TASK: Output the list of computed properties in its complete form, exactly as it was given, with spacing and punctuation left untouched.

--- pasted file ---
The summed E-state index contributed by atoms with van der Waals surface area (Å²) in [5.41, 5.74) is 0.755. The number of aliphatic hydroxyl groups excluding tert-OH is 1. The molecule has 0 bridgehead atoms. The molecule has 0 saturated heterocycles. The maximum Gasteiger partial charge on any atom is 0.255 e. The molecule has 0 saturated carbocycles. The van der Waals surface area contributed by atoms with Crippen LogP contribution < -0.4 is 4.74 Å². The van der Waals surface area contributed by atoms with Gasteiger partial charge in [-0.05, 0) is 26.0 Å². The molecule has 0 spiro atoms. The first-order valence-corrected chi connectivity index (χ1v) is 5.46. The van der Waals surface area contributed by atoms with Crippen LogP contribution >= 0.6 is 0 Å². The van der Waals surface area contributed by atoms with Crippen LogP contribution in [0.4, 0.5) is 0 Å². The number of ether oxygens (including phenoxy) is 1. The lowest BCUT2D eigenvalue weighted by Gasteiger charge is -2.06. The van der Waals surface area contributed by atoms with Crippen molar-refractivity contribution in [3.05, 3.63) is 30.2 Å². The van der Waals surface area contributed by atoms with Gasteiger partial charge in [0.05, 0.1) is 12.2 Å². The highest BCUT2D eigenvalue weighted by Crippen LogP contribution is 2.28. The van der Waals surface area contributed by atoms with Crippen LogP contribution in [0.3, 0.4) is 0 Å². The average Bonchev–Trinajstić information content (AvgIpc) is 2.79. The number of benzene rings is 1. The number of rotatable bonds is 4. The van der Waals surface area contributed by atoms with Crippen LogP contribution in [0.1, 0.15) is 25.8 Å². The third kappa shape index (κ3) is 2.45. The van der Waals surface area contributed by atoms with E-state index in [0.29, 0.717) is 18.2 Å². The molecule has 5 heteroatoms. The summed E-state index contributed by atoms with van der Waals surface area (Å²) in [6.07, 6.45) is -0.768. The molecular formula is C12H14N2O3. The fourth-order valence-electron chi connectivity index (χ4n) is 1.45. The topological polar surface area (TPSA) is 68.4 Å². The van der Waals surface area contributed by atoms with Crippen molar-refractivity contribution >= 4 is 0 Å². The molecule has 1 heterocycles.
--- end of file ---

The summed E-state index contributed by atoms with van der Waals surface area (Å²) in [5.41, 5.74) is 0.755. The number of aliphatic hydroxyl groups excluding tert-OH is 1. The molecule has 0 bridgehead atoms. The molecule has 0 saturated heterocycles. The maximum Gasteiger partial charge on any atom is 0.255 e. The molecule has 0 saturated carbocycles. The van der Waals surface area contributed by atoms with Crippen LogP contribution < -0.4 is 4.74 Å². The van der Waals surface area contributed by atoms with Gasteiger partial charge in [-0.05, 0) is 26.0 Å². The molecule has 0 spiro atoms. The first-order valence-corrected chi connectivity index (χ1v) is 5.46. The van der Waals surface area contributed by atoms with Crippen LogP contribution >= 0.6 is 0 Å². The van der Waals surface area contributed by atoms with Crippen LogP contribution in [0.4, 0.5) is 0 Å². The number of ether oxygens (including phenoxy) is 1. The lowest BCUT2D eigenvalue weighted by Gasteiger charge is -2.06. The van der Waals surface area contributed by atoms with Crippen molar-refractivity contribution in [3.05, 3.63) is 30.2 Å². The van der Waals surface area contributed by atoms with Gasteiger partial charge in [0.05, 0.1) is 12.2 Å². The highest BCUT2D eigenvalue weighted by Crippen LogP contribution is 2.28. The van der Waals surface area contributed by atoms with Crippen LogP contribution in [0.3, 0.4) is 0 Å². The average Bonchev–Trinajstić information content (AvgIpc) is 2.79. The number of benzene rings is 1. The number of rotatable bonds is 4. The van der Waals surface area contributed by atoms with Crippen LogP contribution in [0.1, 0.15) is 25.8 Å². The third kappa shape index (κ3) is 2.45. The van der Waals surface area contributed by atoms with E-state index in [0.29, 0.717) is 18.2 Å². The molecule has 5 heteroatoms. The summed E-state index contributed by atoms with van der Waals surface area (Å²) in [6.07, 6.45) is -0.768. The molecular formula is C12H14N2O3. The fourth-order valence-electron chi connectivity index (χ4n) is 1.45. The topological polar surface area (TPSA) is 68.4 Å². The van der Waals surface area contributed by atoms with Crippen molar-refractivity contribution >= 4 is 0 Å². The molecule has 1 heterocycles.